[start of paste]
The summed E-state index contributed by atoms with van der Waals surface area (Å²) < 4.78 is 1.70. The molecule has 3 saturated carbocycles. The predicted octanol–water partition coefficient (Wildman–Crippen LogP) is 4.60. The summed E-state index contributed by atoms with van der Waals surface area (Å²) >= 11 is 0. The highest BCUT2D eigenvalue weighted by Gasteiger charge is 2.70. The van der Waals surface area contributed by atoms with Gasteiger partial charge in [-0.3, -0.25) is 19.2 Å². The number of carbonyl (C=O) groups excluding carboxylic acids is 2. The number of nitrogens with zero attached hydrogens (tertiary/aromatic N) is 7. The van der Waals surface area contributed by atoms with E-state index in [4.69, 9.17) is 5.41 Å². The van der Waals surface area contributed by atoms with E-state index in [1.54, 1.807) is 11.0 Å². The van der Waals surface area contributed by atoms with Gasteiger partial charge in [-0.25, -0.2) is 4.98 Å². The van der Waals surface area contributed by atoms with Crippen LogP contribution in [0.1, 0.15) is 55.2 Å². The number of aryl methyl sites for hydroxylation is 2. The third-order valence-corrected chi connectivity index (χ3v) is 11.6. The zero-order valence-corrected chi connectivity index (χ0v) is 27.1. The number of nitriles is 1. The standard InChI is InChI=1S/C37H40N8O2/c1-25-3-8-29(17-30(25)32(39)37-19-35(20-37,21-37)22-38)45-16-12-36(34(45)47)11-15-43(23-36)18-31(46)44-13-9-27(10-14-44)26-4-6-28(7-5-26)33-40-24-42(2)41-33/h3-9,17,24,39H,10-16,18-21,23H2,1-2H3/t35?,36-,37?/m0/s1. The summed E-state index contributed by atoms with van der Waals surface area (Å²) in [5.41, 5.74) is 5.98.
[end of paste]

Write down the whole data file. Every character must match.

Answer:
The summed E-state index contributed by atoms with van der Waals surface area (Å²) < 4.78 is 1.70. The molecule has 3 saturated carbocycles. The predicted octanol–water partition coefficient (Wildman–Crippen LogP) is 4.60. The summed E-state index contributed by atoms with van der Waals surface area (Å²) >= 11 is 0. The highest BCUT2D eigenvalue weighted by Gasteiger charge is 2.70. The van der Waals surface area contributed by atoms with Gasteiger partial charge in [-0.3, -0.25) is 19.2 Å². The number of carbonyl (C=O) groups excluding carboxylic acids is 2. The number of nitrogens with zero attached hydrogens (tertiary/aromatic N) is 7. The van der Waals surface area contributed by atoms with E-state index in [4.69, 9.17) is 5.41 Å². The van der Waals surface area contributed by atoms with E-state index in [1.54, 1.807) is 11.0 Å². The van der Waals surface area contributed by atoms with Gasteiger partial charge in [-0.25, -0.2) is 4.98 Å². The van der Waals surface area contributed by atoms with Crippen LogP contribution in [0.1, 0.15) is 55.2 Å². The number of aryl methyl sites for hydroxylation is 2. The third-order valence-corrected chi connectivity index (χ3v) is 11.6. The zero-order valence-corrected chi connectivity index (χ0v) is 27.1. The number of nitriles is 1. The standard InChI is InChI=1S/C37H40N8O2/c1-25-3-8-29(17-30(25)32(39)37-19-35(20-37,21-37)22-38)45-16-12-36(34(45)47)11-15-43(23-36)18-31(46)44-13-9-27(10-14-44)26-4-6-28(7-5-26)33-40-24-42(2)41-33/h3-9,17,24,39H,10-16,18-21,23H2,1-2H3/t35?,36-,37?/m0/s1. The summed E-state index contributed by atoms with van der Waals surface area (Å²) in [5.41, 5.74) is 5.98.